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Indian Burial Grounds
In the early 1700s, it became clear the Appalachi had chosen the wrong European ally. The British had set their sights on weakening the Spanish missions in Florida.
In 1704, they overran the San Luis territory. The Spanish and Appalachi barely escaped, fleeing the mission and burning the buildings so the British could not occupy them.
In the ensuing years, the Appalachi who weren't killed or enslaved dispersed or went into hiding. A group of their descendents eventually made their way to Louisiana where just a couple hundred descendents live today, still practicing Catholicism.
For thousands of years, Native American burial sites lay sacred and undisturbed. But in the 18th and 19th centuries, as cities and towns expanded, often they were plowed over or dug up by treasure hunters.
The Grave Creek Mound in West Virginia once housed the remains of the Adena civilization's most respected members. In 1838, profiteers ransacked the site and tourists were charged an admission to look at the bones.
A 100-years later, in 1935, gold diggers became grave diggers when they stumbled on the Spiro Mounds in Eastern Oklahoma. So many artifacts were found that the site became known as the "King Tut of the West".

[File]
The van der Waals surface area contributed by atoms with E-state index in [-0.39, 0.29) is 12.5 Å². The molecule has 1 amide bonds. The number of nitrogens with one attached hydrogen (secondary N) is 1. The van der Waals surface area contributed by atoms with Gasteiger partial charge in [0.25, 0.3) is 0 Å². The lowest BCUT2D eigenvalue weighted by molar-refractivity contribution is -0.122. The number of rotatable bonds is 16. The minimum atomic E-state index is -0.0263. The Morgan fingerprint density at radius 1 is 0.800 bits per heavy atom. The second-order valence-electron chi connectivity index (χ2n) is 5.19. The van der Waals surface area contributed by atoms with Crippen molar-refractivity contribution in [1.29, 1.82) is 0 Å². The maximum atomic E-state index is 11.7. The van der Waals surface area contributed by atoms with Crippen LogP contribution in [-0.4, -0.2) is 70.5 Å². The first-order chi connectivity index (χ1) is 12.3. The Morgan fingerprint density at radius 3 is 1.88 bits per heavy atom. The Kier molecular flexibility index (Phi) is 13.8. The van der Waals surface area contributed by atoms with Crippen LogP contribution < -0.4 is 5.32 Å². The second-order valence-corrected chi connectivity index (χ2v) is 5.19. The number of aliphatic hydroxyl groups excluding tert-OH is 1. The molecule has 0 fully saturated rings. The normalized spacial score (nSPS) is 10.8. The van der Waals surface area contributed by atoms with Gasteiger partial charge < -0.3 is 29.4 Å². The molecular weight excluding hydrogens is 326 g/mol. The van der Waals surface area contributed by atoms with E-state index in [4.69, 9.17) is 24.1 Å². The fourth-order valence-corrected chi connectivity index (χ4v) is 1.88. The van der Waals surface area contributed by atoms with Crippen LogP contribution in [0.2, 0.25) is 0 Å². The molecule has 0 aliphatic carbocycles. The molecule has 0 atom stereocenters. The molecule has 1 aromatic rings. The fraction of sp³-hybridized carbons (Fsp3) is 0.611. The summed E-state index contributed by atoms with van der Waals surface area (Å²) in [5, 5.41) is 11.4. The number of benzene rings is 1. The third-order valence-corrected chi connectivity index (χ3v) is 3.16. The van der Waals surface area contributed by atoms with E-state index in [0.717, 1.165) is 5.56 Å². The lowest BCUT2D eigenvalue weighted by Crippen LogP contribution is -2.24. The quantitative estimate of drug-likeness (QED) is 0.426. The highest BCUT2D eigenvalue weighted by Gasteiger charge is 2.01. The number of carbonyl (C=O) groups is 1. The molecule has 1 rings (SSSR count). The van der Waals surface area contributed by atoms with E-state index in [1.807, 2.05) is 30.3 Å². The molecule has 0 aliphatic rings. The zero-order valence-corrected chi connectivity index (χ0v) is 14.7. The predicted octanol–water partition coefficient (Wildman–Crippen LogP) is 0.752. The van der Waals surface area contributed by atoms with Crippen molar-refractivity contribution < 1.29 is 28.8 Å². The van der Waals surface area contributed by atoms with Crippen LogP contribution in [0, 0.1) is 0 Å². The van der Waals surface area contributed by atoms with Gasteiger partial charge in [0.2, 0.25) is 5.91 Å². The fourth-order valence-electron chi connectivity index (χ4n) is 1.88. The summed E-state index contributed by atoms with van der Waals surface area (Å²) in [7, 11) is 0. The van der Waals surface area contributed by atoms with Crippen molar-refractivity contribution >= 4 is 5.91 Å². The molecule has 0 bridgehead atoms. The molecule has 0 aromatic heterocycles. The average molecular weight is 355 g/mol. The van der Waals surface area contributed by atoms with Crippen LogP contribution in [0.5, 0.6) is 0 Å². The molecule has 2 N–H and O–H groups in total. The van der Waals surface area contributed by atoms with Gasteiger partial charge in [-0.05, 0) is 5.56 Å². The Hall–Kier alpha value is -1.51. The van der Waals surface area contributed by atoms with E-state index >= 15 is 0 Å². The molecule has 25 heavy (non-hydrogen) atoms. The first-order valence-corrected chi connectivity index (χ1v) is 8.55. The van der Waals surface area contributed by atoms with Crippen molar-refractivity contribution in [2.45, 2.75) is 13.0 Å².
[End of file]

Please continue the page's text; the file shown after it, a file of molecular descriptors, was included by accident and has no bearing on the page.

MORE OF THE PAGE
In 1990, under pressure from activists, a federal bill was passed banning the illegal trafficking of Native American remains. Archeologists were given strict time limits on how long they could study bones and artifacts before returning them to their tribes. But the struggle continues, especially when graves are unearthed by construction.
In 1998, crews building a Wal-Mart outside Nashville found an Indian cemetery. Despite protests, the remains of 154 men, women, and children were unceremoniously removed.
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- FacebookCongrats on your exhibit, TZ! Here's a Washington Post article about the exhibit, everyone, and the great story TZ and Elyse did on his "Our Colored Heroes" story. http://tinyurl.com/mzpuyo8 http://www.pbs.org/opb/historydetectives/investigation/our-colored-heroes/ (2 weeks ago)